Plot: Based on Upton Sinclair’s novel, Daniel Plainview (Daniel Day-Lewis) is an oil prospector with a competitive appetite. He takes in an orphan and attempts to take control of a small community called Little Boston that is sitting on a pile of oil.
Who’s it for: If you’ve been waiting for the typical Paul Thomas Anderson, you need to keep waiting. This isn’t it. Also, it’s about two and a half hours, so get comfortable.
Expectations: Director Anderson is behind “Hard Eight,” “Boogie Nights” and my favorite of his, “Magnolia.” With films like this it’s hard not to get excited beforehand, especially when Daniel Day-Lewis joins.
Daniel Day-Lewis as Daniel Plainview: Daniel is a man of few words, but when he speaks the ground practically rumbles. Day-Lewis adds a new wrinkle to his accent and it’s insanely engaging. You’re constantly drawn into his rough exterior only to be constantly frustrated by his actions.
Paul Dano as Eli Sunday: Eli is a young, excited preacher who looks at Daniel as more of a problem than a solution, that is of course unless Daniel helps the church. Dano became known as the silent one in “Little Miss Sunshine” and he is definitely given the chance to shed that label. Eli is supposed to drive us nuts most of the time he’s on screen, as he goes well overboard with his faith.
Talking: Not much. The first 20 minutes are sans dialogue. There are a few scattered scenes with intense back and forth arguments, especially between Daniel and Eli. Also, the conversation between Daniel and his grown son H.W. is devoid of feeling.
Sights and sounds: It’s a beautiful score mixed with a high-pitched short squeal. Luckily, the squeal is rare. Visually, there is great detail taken in the town of Little Boston, and the most dynamic looking scene is when oil is finally struck in the town and a bellowing fire erupts.
Best Scene: Daniel needs a favor. And this means he must throw himself to the church. Eli sucks this up and gives his congregation a great show by slapping the devil out of Daniel. But if you watch closely, Daniel seems to be loving every moment, while sizing up Eli for revenge.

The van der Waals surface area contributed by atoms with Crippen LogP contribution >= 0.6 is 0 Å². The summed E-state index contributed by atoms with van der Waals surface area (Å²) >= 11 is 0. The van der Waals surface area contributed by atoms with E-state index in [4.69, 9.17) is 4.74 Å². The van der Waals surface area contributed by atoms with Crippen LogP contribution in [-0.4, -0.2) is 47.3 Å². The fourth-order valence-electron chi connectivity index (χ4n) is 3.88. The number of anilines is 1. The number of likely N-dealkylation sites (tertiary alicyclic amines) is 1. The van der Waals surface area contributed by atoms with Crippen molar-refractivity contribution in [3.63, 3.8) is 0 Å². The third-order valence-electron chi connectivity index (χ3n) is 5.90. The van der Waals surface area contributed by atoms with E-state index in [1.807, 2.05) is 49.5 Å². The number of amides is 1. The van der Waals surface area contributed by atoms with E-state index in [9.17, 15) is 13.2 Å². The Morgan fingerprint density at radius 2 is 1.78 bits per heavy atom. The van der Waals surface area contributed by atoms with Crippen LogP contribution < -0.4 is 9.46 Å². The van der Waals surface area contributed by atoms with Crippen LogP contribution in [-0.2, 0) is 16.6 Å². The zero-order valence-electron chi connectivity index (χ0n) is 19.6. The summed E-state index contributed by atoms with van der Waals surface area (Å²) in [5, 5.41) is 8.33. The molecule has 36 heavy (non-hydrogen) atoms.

Ending: The tables have turned now and Eli must ask Daniel for help. This gives Day-Lewis a chance at a great monologue, and it’s always good for a film to end with a boost of energy even if it feels out of place.
Random Thoughts: For as curious and defensive as Daniel is, I really needed him to make some sort of comment about Paul and Eli being twins. And I really needed more out of the relationship between Daniel and his son H.W. Either more of a distance or more of a connection would have helped the culmination of their relationship.
Rewatchability: I want to sit through Day-Lewis’ performance again, and Anderson always gives great effort with his DVDs. But I am pretty sure I can do what Anderson didn’t; edit the film down to about an hour and a half.
“There Will Be Blood” takes us on a journey of the life and times of Daniel Plainview, an oil prospector who eventually becomes an oil tycoon. Business is all that Daniel cares about, and for him that also means ruining his competition. It seems that everything else (family, religion, friends) just get in the way for Daniel. The problem is that while we watch, all the other stuff seems to get in the way for us. If Day-Lewis isn’t front and center, the film drags with themes such as oil vs. religion, and greed is always around us. Yes, there will be blood, there will be brilliance by Daniel Day-Lewis, but there won’t be much else.
Overall Grade: 7